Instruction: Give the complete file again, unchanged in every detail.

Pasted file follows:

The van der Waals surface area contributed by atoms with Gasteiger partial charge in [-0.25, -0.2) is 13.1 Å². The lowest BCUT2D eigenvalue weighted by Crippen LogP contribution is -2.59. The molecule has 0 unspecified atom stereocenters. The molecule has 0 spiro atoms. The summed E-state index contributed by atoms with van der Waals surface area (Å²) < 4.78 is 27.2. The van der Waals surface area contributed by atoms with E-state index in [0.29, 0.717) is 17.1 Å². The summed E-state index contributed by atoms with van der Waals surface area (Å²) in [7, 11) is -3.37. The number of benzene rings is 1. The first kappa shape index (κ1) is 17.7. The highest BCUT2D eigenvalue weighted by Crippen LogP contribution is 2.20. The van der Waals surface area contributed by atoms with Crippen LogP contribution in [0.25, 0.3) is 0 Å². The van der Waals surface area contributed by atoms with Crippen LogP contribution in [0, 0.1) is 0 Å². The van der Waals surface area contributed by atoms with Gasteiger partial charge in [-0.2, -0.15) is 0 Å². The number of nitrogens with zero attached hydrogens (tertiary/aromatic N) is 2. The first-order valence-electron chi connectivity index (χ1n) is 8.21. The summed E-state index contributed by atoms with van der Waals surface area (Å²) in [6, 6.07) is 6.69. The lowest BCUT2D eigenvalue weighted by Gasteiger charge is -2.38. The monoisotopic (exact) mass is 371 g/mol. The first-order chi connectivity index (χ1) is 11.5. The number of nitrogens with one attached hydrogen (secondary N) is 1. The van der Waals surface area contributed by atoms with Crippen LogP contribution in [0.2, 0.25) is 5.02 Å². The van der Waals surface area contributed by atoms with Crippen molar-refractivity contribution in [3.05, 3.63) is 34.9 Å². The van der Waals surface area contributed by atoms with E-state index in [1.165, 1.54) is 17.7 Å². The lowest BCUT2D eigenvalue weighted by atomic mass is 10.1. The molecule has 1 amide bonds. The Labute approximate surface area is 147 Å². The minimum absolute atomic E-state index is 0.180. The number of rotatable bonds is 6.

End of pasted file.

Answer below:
The van der Waals surface area contributed by atoms with Gasteiger partial charge in [-0.25, -0.2) is 13.1 Å². The lowest BCUT2D eigenvalue weighted by Crippen LogP contribution is -2.59. The molecule has 0 unspecified atom stereocenters. The molecule has 0 spiro atoms. The summed E-state index contributed by atoms with van der Waals surface area (Å²) < 4.78 is 27.2. The van der Waals surface area contributed by atoms with E-state index in [0.29, 0.717) is 17.1 Å². The summed E-state index contributed by atoms with van der Waals surface area (Å²) in [7, 11) is -3.37. The number of benzene rings is 1. The first kappa shape index (κ1) is 17.7. The highest BCUT2D eigenvalue weighted by Crippen LogP contribution is 2.20. The van der Waals surface area contributed by atoms with Crippen LogP contribution in [0.25, 0.3) is 0 Å². The van der Waals surface area contributed by atoms with Crippen LogP contribution in [0, 0.1) is 0 Å². The van der Waals surface area contributed by atoms with Gasteiger partial charge in [-0.2, -0.15) is 0 Å². The number of nitrogens with zero attached hydrogens (tertiary/aromatic N) is 2. The first-order valence-electron chi connectivity index (χ1n) is 8.21. The summed E-state index contributed by atoms with van der Waals surface area (Å²) in [6, 6.07) is 6.69. The lowest BCUT2D eigenvalue weighted by Gasteiger charge is -2.38. The monoisotopic (exact) mass is 371 g/mol. The first-order chi connectivity index (χ1) is 11.5. The number of nitrogens with one attached hydrogen (secondary N) is 1. The van der Waals surface area contributed by atoms with Crippen LogP contribution in [0.2, 0.25) is 5.02 Å². The van der Waals surface area contributed by atoms with Crippen molar-refractivity contribution in [3.05, 3.63) is 34.9 Å². The van der Waals surface area contributed by atoms with E-state index in [1.165, 1.54) is 17.7 Å². The lowest BCUT2D eigenvalue weighted by atomic mass is 10.1. The molecule has 1 amide bonds. The Labute approximate surface area is 147 Å². The minimum absolute atomic E-state index is 0.180. The number of rotatable bonds is 6.